Data Destruction Revisited
Lifehacker has a good post about deleting data from a hard drive. We’ve actually covered wiping hard drives using dban here before. The lifehacker article goes through total disk wipes using dban, but also highlights some good tools for deleting individual files plus I think it is always good to remind people how their data is stored and subsequently deleted.
First, if all you have done is simply delete a file (move it to your trash and empty your trash) that file is not actually gone. Your hard drive works in blocks, a file takes up so many blocks, and when you delete a file the operating system simply allows those blocks to be reused. So with a few simple tools most files can be recovered from a simple delete or format. This is very important to remember if you are reusing a hard drive (which I don’t recommend).
A fairly safe method of wiping an entire hard drive is to use dban to do a total disk wipe. This works well because it sets every block to 0 and than randomly rewrites data and back to 0 (0 meaning nothing is there or an empty block). It is a pretty safe bet that your data is sufficiently gone unless someone with a lot of resources and time is out to get your data. The average user isn’t going to recover anything from your drive. I use dban if I am going to reinstall an OS. I have actually had some problems when I use a simple format so if I am going to reinstall Windows or Linux I always wipe the drive with dban first (some people don’t share my view, but I swear to you that you will be happier if you take the time to do that).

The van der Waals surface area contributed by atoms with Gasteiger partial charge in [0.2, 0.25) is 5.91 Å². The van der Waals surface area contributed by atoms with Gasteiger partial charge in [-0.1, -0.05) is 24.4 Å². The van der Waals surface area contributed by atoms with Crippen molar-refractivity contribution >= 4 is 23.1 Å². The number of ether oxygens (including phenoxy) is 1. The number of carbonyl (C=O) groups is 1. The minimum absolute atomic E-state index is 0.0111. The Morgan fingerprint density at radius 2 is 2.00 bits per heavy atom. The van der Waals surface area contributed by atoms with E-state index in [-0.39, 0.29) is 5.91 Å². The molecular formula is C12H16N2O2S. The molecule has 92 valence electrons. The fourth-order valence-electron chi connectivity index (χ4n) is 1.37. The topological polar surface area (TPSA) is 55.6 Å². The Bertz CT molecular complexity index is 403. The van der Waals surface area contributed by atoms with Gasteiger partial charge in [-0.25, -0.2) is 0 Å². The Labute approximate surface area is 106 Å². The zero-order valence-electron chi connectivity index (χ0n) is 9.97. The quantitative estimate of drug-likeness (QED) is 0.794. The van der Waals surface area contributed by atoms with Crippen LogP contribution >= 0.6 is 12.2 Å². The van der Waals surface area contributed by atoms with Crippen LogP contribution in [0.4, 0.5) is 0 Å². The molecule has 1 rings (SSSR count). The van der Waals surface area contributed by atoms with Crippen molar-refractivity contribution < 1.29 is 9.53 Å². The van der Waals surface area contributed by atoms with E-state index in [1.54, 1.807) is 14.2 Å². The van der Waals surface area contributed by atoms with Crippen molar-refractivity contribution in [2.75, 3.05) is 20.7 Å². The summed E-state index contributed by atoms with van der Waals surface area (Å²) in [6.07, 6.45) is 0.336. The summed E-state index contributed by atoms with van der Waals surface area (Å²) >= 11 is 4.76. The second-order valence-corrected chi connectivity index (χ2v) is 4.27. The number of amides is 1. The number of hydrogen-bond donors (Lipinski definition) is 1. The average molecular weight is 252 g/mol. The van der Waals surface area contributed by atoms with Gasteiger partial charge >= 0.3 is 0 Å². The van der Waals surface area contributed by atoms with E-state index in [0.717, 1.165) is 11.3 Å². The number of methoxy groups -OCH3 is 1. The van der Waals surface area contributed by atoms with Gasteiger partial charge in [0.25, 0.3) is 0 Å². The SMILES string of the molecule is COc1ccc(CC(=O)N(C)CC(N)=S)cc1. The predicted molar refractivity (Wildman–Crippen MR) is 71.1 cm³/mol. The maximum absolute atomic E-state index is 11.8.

Now what to do when you need to get rid of a hard drive, especially one you cannot wipe first. It is hard not to be a little worried when you read stories like this where they were able to recover data from Columbia (the space shuttle that burned up on reentry). If you can recover data from an almost completely destroyed disk what can I possibly do to prevent this from happening on mine. First, recovering data from the space shuttle was of great importance to find out exactly what went on, but it would hardly pay off for the data on your disks. then there is the tid bit of how much time, energy, and money it would take to reconstruct an hd of such little significance (so unless you are storing state secrets or something you should be safe). Still it is probably a good idea not to make it easy on anyone. Shooting your drive with a shotgun should do a sufficient job to deter most, or drilling a few holes in the drive. Of course you can also do the credit card method (by which I mean cut it up into small pieces and throw the remains away in random containers).
Generally I say be smart, most of the stories you hear are from people who didn’t do anything to protect their data. If you take precaution than your data will be safe. I don’t think that there are too many people combing trash for used hard drives so they can mine useless pictures of your dog from the drive.